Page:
Atlas of Microscopy of Medicinal Plants, Culinary Herbs, and Spices

Atlas of Microscopy of Medicinal Plants, Culinary Herbs, and Spices Although chemical methods of analysis, especially chromatography, are now accepted as standard techniques for the identification of many vegetable materials, microscopical structure is long established as providing a most useful and reliable criterion. Microscopy is particularly applicable to the exmaination of mixtures when individual components can readily be recognised whereas no satisfactory chromatographic identification would be possible. Microscopy also has the advantages of requiring only small quantities of the material and, once the technique has been acquired, a conclusion as to whether or not a sample is genuine can be reached very rapidly. As this book is intended primarily for use in the verification of materials, for ease of location we have arranged the contents in alphabetical order according to their commonly accepted names. We have also provided separate indices of Synonyms and Botanical Sources. ?All the drawings in this book have been made solely by ourselves from previously authenticated samples. For the drugs and spices, which usually occur commercially in the powdered form, number 60 grade powders were prepared for examination, but for the culinary herbs, which are more usually available in the whole or broken condition, fragments of a suitable size were examined. The drawings were made at a magnification of 500, using a camera lucida, from fresh mounts prepared as described in the section on Practical Methods. In preparing the drawings our aim has been to illustrate the diagnostic characters for each material and we have excluded cell contents which are common to a morphological group but are not otherwise diagnostic, for example, aleurone grains and fixed oil globules in seeds. The descriptions, similarly, are intended to give a detailed account of the actual characters seen in the fragments rather than the full histology of the plant organ from which the materials are derived. We have quoted dimensions of cells and other particles only when they are of value in distinguishing between closely similar materials.?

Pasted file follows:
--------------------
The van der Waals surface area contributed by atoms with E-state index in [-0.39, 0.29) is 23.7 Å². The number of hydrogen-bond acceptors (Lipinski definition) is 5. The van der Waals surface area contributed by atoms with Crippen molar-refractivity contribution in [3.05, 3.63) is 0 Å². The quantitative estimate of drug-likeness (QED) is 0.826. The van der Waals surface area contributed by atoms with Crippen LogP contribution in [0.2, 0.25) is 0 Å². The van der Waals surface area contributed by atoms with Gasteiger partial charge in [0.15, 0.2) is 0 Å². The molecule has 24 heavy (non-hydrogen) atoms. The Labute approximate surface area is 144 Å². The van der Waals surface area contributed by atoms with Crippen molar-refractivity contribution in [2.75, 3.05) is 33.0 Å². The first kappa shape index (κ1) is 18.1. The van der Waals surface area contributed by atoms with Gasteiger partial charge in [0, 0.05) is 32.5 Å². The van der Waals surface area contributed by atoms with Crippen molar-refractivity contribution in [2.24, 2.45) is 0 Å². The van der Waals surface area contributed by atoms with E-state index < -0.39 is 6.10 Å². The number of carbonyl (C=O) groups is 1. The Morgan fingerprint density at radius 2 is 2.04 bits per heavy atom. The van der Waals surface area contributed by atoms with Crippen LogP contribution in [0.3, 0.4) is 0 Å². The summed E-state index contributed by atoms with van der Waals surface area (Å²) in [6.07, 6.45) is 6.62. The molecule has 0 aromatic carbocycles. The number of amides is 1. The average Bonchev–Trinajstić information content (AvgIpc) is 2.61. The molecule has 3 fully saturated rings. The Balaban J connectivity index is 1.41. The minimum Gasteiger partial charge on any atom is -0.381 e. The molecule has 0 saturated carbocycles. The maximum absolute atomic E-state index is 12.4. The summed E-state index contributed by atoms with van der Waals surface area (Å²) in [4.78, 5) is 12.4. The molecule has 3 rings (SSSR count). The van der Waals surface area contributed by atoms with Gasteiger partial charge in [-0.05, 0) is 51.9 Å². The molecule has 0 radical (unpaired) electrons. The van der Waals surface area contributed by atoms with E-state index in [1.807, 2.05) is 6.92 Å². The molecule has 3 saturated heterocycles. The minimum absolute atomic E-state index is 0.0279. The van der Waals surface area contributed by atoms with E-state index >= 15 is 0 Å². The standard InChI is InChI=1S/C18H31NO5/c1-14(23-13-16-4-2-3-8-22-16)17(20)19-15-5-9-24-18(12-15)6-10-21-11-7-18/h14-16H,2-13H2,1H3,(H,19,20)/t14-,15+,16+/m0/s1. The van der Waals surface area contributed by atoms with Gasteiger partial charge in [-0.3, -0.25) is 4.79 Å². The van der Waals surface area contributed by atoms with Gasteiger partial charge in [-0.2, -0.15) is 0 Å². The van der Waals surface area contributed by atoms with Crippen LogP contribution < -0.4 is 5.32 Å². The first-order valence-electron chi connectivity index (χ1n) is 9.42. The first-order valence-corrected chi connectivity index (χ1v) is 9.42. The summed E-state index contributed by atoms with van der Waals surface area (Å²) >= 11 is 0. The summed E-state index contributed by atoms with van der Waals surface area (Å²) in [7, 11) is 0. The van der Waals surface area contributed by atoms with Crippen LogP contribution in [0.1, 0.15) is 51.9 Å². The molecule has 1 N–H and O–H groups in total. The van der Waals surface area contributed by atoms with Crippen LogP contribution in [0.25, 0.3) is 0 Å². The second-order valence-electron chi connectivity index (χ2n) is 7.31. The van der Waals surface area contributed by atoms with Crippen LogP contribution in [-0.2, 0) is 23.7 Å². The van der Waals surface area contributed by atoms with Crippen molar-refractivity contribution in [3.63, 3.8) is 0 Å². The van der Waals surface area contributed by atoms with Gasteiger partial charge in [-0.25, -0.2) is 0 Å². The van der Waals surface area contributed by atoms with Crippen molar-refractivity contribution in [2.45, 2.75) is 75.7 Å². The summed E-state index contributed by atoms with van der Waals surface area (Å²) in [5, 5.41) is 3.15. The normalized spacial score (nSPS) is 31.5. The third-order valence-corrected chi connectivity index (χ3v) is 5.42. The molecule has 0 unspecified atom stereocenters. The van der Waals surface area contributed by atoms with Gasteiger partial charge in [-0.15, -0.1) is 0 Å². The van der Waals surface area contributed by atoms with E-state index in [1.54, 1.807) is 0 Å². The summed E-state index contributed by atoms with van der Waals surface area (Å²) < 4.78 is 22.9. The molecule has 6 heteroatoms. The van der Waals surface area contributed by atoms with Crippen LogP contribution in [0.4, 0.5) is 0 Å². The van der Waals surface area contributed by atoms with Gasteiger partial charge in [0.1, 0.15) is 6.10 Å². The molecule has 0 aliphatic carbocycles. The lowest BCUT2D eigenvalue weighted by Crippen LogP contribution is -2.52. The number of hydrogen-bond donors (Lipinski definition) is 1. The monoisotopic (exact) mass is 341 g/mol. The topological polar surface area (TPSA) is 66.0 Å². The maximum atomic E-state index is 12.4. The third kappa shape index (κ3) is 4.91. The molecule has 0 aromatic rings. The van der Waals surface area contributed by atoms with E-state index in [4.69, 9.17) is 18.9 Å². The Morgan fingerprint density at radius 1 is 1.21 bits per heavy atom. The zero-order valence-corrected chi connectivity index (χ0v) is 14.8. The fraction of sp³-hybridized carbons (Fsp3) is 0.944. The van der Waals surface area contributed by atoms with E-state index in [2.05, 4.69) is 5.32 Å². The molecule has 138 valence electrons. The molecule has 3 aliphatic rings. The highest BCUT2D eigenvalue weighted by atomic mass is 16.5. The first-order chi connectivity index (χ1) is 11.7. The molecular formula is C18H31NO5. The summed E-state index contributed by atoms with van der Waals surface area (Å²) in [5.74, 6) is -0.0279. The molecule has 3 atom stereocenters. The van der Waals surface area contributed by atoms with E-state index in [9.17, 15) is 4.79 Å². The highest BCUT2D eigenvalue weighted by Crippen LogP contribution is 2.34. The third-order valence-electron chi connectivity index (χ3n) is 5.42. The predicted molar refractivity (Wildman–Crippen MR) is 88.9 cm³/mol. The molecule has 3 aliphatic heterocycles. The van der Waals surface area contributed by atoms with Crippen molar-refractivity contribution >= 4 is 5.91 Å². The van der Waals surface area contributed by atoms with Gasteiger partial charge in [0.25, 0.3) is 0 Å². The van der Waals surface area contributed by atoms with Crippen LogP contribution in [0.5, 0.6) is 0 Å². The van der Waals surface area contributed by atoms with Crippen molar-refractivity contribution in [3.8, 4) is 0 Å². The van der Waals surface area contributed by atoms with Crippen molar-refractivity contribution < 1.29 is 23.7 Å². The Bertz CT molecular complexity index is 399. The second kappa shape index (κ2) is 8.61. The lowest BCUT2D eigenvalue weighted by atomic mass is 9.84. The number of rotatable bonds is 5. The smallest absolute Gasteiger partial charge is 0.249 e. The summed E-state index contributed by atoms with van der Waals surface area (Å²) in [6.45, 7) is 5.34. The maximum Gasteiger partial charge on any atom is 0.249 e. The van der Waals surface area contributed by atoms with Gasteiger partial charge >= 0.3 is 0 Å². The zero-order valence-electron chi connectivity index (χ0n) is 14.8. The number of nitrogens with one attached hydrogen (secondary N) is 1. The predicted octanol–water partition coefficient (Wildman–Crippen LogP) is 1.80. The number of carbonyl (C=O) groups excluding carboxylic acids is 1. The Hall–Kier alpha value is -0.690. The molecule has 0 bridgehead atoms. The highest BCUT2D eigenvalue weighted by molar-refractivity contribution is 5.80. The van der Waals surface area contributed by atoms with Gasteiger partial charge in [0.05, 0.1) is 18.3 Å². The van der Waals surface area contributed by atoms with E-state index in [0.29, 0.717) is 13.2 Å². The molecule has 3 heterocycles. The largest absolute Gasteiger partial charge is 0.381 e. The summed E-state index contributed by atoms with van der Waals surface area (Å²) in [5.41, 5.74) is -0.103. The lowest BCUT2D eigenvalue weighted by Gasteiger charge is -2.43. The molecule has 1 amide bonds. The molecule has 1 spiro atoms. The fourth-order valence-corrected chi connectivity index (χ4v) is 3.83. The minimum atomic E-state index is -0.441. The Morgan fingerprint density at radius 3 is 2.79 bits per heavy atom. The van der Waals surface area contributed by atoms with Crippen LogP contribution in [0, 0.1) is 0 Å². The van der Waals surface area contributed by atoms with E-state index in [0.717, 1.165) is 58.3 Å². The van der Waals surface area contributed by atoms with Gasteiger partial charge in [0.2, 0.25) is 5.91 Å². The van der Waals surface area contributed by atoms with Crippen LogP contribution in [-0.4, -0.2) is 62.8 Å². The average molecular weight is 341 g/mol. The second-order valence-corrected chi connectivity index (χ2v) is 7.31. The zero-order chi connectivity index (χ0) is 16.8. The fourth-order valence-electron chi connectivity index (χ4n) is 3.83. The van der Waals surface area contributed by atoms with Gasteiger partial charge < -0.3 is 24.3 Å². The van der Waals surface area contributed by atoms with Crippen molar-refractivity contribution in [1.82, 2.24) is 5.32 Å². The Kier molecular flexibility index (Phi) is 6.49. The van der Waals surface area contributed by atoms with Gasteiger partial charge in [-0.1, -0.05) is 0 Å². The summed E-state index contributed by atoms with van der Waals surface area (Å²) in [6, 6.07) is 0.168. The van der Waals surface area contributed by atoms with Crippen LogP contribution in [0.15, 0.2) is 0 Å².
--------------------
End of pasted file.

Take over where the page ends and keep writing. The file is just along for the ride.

Pages: 265    

Tags: medical

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